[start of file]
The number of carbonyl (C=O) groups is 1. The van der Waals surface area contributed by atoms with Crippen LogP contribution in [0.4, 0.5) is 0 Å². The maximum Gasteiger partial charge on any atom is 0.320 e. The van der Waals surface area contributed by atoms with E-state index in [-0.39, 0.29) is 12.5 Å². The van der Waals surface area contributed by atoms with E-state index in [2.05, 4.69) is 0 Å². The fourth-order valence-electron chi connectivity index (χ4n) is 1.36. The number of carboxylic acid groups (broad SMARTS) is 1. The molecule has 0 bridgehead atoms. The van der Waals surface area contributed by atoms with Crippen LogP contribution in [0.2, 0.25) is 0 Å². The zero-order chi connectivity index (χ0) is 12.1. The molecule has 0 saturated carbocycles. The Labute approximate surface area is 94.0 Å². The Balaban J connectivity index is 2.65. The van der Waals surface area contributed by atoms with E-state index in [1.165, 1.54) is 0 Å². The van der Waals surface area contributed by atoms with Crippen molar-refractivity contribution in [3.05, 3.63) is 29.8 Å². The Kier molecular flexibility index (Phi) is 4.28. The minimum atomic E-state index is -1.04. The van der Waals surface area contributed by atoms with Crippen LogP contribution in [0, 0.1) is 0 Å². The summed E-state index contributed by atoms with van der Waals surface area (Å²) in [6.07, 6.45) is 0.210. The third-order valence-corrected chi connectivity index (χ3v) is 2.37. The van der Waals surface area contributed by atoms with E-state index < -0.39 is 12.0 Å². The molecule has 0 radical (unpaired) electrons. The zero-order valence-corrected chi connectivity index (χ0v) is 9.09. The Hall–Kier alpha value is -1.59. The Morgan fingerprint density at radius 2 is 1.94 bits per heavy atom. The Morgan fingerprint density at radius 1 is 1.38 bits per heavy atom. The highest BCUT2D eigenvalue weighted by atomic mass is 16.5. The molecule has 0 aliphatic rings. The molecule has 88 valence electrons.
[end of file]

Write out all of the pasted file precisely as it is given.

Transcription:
The number of carbonyl (C=O) groups is 1. The van der Waals surface area contributed by atoms with Crippen LogP contribution in [0.4, 0.5) is 0 Å². The maximum Gasteiger partial charge on any atom is 0.320 e. The van der Waals surface area contributed by atoms with E-state index in [-0.39, 0.29) is 12.5 Å². The van der Waals surface area contributed by atoms with E-state index in [2.05, 4.69) is 0 Å². The fourth-order valence-electron chi connectivity index (χ4n) is 1.36. The number of carboxylic acid groups (broad SMARTS) is 1. The molecule has 0 bridgehead atoms. The van der Waals surface area contributed by atoms with Crippen LogP contribution in [0.2, 0.25) is 0 Å². The zero-order chi connectivity index (χ0) is 12.1. The molecule has 0 saturated carbocycles. The Labute approximate surface area is 94.0 Å². The Balaban J connectivity index is 2.65. The van der Waals surface area contributed by atoms with E-state index in [1.165, 1.54) is 0 Å². The van der Waals surface area contributed by atoms with Crippen molar-refractivity contribution in [3.05, 3.63) is 29.8 Å². The Kier molecular flexibility index (Phi) is 4.28. The minimum atomic E-state index is -1.04. The van der Waals surface area contributed by atoms with Crippen LogP contribution in [0, 0.1) is 0 Å². The summed E-state index contributed by atoms with van der Waals surface area (Å²) in [6.07, 6.45) is 0.210. The third-order valence-corrected chi connectivity index (χ3v) is 2.37. The van der Waals surface area contributed by atoms with E-state index < -0.39 is 12.0 Å². The molecule has 0 radical (unpaired) electrons. The zero-order valence-corrected chi connectivity index (χ0v) is 9.09. The Hall–Kier alpha value is -1.59. The Morgan fingerprint density at radius 2 is 1.94 bits per heavy atom. The Morgan fingerprint density at radius 1 is 1.38 bits per heavy atom. The highest BCUT2D eigenvalue weighted by atomic mass is 16.5. The molecule has 0 aliphatic rings. The molecule has 88 valence electrons.